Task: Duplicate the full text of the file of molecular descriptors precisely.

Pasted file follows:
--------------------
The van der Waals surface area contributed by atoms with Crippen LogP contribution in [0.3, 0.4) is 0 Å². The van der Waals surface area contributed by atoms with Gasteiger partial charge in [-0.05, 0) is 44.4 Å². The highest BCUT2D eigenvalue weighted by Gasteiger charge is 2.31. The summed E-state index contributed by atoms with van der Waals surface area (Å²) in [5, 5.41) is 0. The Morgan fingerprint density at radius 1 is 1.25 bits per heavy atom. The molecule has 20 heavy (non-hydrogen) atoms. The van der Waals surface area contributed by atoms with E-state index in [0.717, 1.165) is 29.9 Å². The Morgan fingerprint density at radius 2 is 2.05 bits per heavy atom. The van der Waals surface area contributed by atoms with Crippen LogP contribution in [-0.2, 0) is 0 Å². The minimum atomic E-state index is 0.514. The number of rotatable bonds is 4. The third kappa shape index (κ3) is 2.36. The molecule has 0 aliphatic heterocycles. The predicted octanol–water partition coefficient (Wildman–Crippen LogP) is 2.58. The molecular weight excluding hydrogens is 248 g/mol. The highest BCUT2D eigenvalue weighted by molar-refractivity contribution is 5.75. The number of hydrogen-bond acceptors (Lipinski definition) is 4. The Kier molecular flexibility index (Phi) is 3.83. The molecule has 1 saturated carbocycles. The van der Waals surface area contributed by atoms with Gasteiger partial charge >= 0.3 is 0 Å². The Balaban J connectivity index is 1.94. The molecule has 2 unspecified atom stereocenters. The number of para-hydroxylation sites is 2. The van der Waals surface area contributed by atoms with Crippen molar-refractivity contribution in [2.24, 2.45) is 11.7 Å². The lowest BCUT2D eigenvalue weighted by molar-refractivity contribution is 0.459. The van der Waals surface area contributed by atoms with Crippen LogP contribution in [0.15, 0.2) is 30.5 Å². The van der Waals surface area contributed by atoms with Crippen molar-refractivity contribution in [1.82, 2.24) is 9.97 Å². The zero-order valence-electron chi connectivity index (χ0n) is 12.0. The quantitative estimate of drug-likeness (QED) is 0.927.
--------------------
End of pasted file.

The van der Waals surface area contributed by atoms with Crippen LogP contribution in [0.3, 0.4) is 0 Å². The van der Waals surface area contributed by atoms with Gasteiger partial charge in [-0.05, 0) is 44.4 Å². The highest BCUT2D eigenvalue weighted by Gasteiger charge is 2.31. The summed E-state index contributed by atoms with van der Waals surface area (Å²) in [5, 5.41) is 0. The Morgan fingerprint density at radius 1 is 1.25 bits per heavy atom. The molecule has 20 heavy (non-hydrogen) atoms. The van der Waals surface area contributed by atoms with E-state index in [0.717, 1.165) is 29.9 Å². The Morgan fingerprint density at radius 2 is 2.05 bits per heavy atom. The van der Waals surface area contributed by atoms with Crippen LogP contribution in [-0.2, 0) is 0 Å². The minimum atomic E-state index is 0.514. The number of rotatable bonds is 4. The third kappa shape index (κ3) is 2.36. The molecule has 0 aliphatic heterocycles. The predicted octanol–water partition coefficient (Wildman–Crippen LogP) is 2.58. The molecular weight excluding hydrogens is 248 g/mol. The highest BCUT2D eigenvalue weighted by molar-refractivity contribution is 5.75. The number of hydrogen-bond acceptors (Lipinski definition) is 4. The Kier molecular flexibility index (Phi) is 3.83. The molecule has 1 saturated carbocycles. The van der Waals surface area contributed by atoms with Gasteiger partial charge >= 0.3 is 0 Å². The Balaban J connectivity index is 1.94. The molecule has 2 unspecified atom stereocenters. The number of para-hydroxylation sites is 2. The van der Waals surface area contributed by atoms with Crippen molar-refractivity contribution in [2.24, 2.45) is 11.7 Å². The lowest BCUT2D eigenvalue weighted by molar-refractivity contribution is 0.459. The van der Waals surface area contributed by atoms with Crippen LogP contribution in [0.15, 0.2) is 30.5 Å². The van der Waals surface area contributed by atoms with Crippen molar-refractivity contribution in [1.82, 2.24) is 9.97 Å². The zero-order valence-electron chi connectivity index (χ0n) is 12.0. The quantitative estimate of drug-likeness (QED) is 0.927.